Having a diagram of the last stable GCP configuration is invaluable when diagnosing outages or identifying critical resources that have gone offline or have been inadvertently modified or deleted. Capturing the changes via versioning instead of simply overwriting the live diagrams mitigates the problem of identifying changes that may have been overwritten.

It is useful to have an audit trial of consecutive configuration changes to enable you to track back between network designs to see what changed and why things deteriorated or improved due to the changes.

Hava.io's approach to this challenge is to automatically update your Google Cloud diagram as changes are detected, but to also place the superseded diagram sets individually into version history. 


These "Versions" are a complete diagram set that is fully interactive, meaning you can still  open up an older version of a diagram, click around the diagram, pull up resources and settings to view as it was configured at the time the version was captured. So not only do you have the current GCP network infrastructure always available in detail, you can also step back through iterations of your network to find out what has changed over time.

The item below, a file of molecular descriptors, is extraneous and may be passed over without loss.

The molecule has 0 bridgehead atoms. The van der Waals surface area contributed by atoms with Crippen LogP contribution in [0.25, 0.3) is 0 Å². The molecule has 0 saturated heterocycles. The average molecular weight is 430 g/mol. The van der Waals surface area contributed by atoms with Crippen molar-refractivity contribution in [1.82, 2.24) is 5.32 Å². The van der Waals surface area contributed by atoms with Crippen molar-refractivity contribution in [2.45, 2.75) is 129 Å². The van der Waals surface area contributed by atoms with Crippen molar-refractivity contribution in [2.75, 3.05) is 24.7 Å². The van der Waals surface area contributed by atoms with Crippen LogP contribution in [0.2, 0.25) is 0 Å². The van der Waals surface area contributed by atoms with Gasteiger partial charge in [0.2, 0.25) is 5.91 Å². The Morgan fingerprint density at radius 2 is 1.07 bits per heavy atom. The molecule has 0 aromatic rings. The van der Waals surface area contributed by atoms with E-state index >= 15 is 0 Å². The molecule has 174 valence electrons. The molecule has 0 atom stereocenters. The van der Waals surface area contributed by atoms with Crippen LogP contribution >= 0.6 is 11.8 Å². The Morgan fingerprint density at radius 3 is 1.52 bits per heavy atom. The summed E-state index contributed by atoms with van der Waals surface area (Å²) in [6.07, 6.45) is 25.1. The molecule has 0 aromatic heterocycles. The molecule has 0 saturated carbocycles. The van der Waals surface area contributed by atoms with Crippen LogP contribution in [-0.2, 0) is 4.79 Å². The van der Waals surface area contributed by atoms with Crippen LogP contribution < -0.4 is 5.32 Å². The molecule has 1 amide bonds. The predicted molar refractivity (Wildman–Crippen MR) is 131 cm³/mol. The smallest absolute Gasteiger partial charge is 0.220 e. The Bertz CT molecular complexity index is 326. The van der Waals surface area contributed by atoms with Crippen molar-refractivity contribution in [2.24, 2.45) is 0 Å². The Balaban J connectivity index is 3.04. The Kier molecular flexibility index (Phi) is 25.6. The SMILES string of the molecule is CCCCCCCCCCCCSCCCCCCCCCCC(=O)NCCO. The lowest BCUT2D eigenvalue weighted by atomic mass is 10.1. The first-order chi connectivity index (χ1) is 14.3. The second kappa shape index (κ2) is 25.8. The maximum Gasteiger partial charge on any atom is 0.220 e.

Google Cloud Platform Icons

Hava discovers resources configured in your GCP account.  Depending on the resource, discovered components may or may not be visualised on your GCP infrastructure diagrams. This list is updated frequently. If you can't see a resource you are working with, contact support for a status.

Items that are not visualised on your diagrams are available on the "List View" so you can still analyse and export a full list of everything discovered.

Resources Visualised


Compute Backend Service

External VPN Gateway

Compute Instance

Compute Interconnect

Compute Nat Gateway

Compute Network

Compute Router

Compute Subnetwork

Compute URL Map

VPN Gateway

DNS Managed Zone

Memory Store Instance

SQL Instance

Storage Bucket


Imported resources not visualised on your automated interactive cloud infrastructure diagram will appear within the attributes tab and on the Hava List View

Non Visualised Resources

Compute Address

Compute Autoscaler

Compute Backend Bucket



Forwarding Rule

Forwarding Rule Targets

Instance Group

Interconnect Attachment

Network Endpoint Group

Node Group


SSL Certificate

SSL Policy

VPN Tunnel




If you would like to check out a Google Cloud Diagram of your infrastructure using Hava, you can open a free account and connect your account or import a demo GCP environment to get familiar with the process here:


Team Hava

Written by Team Hava

The Hava content team